What Does Legal Guardianship of Grandchildren Mean?

By Laura Payet

What Does Legal Guardianship of Grandchildren Mean?

By Laura Payet

The concept of guardianship varies slightly from state to state. Generally, however, having legal guardianship of grandchildren gives grandparents custody and the rights to care for and make decisions on their behalf. Guardianship may be temporary, lasting until the parents are able to care for their children again, or permanent, such as in situations where the parents are deceased or have lost their parental rights.

Grandparents reading book with grandchildren

A Guardian's Rights and Responsibilities

A guardian's rights and responsibilities are essentially the same as a parent's with respect to a minor child. As a grandparent with legal guardianship of your grandchild, you have the responsibility for their day-to-day care and supervision and the obligation to act in their best interests. You have the right to make decisions for him regarding healthcare, finances, and education. If they have money, you may be responsible for managing it. If the guardianship is permanent, you are financially responsible for supporting them, but if it is temporary, their parents may be ordered to provide some support.

Guardianship and custody are two different legal states. When you have physical custody of your grandchild but are not their legal guardian, you don't have all the rights of guardianship. You may not be allowed to consent to medical treatment if needed, to sign school permission slips, or to apply for a passport or financial assistance on their behalf. If you hope to provide a stable, long-term home for your grandchild, it's important to pursue a guardianship to secure the legal authority you need to act in place of your grandchild's parents.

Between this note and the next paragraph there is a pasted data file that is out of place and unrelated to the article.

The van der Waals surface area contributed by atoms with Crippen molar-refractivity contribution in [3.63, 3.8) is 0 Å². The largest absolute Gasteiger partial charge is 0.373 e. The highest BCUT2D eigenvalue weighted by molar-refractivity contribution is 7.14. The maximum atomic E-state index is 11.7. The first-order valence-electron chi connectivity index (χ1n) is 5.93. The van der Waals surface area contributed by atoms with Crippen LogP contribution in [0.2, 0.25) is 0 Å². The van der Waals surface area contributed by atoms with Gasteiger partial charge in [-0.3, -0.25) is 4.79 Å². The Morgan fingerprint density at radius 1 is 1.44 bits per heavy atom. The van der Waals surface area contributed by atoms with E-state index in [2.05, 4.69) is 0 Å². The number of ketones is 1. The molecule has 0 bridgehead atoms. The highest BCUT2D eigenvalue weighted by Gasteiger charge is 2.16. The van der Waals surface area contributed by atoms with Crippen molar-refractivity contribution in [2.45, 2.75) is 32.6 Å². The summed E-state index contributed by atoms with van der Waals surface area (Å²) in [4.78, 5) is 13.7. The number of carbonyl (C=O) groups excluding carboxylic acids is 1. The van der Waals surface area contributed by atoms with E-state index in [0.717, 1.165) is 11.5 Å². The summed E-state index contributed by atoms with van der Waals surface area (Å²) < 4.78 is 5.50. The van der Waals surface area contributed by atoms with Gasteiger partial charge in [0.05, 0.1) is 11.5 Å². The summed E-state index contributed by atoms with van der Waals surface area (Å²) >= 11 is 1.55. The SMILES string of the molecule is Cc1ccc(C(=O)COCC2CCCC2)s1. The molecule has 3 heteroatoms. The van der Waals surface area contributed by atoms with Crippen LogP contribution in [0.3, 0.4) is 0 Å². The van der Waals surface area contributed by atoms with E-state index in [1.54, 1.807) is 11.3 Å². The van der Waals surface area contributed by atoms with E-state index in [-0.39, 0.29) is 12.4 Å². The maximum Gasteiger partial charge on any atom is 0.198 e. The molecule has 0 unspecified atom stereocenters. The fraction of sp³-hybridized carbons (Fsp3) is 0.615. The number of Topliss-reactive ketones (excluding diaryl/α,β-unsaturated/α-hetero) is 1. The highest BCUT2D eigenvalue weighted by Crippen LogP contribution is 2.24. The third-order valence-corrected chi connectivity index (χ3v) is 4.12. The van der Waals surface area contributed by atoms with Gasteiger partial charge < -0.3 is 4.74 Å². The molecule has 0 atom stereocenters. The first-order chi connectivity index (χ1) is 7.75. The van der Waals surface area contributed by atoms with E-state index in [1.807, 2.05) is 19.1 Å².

How Grandparents Become Guardians

Sometimes, grandparents may become legal guardians to their grandchildren when the children's parents pass away. The process can be greatly simplified for you if both parents have appointed you as guardian in their last will and testament. Although a court must still approve the guardianship, in most cases courts honor the parents' wishes unless the designated guardian is obviously unfit. Guardianship in these circumstances is permanent and lasts until the grandchild reaches adulthood.

If only one parent passes away, the court typically places a child with their surviving parent even if the deceased parent's will names a grandparent as guardian. The court might be persuaded to make an exception, however, if the deceased parent had custody of the child and the surviving parent had little to no contact with them or if the deceased parent and the child both lived with the designated grandparent.

When your grandchild's parents are still alive, you might be named guardian either through agreement with the child's parents or by court order. If the child's parents are unable to care for them, they might agree to make you a temporary guardian until they are back on their feet and able to fulfill their parental responsibilities again.

Alternatively, if you are concerned that your grandchild is being abused or neglected, you can petition the court to be made a guardian on at least a temporary basis. Unless the parents' parental rights have been terminated, they retain the right to visitation with the child during the guardianship. The court may set conditions and limits on visitation. In this situation, the guardianship is temporary and terminates according to the agreement between grandparent and parent or upon the court's order.

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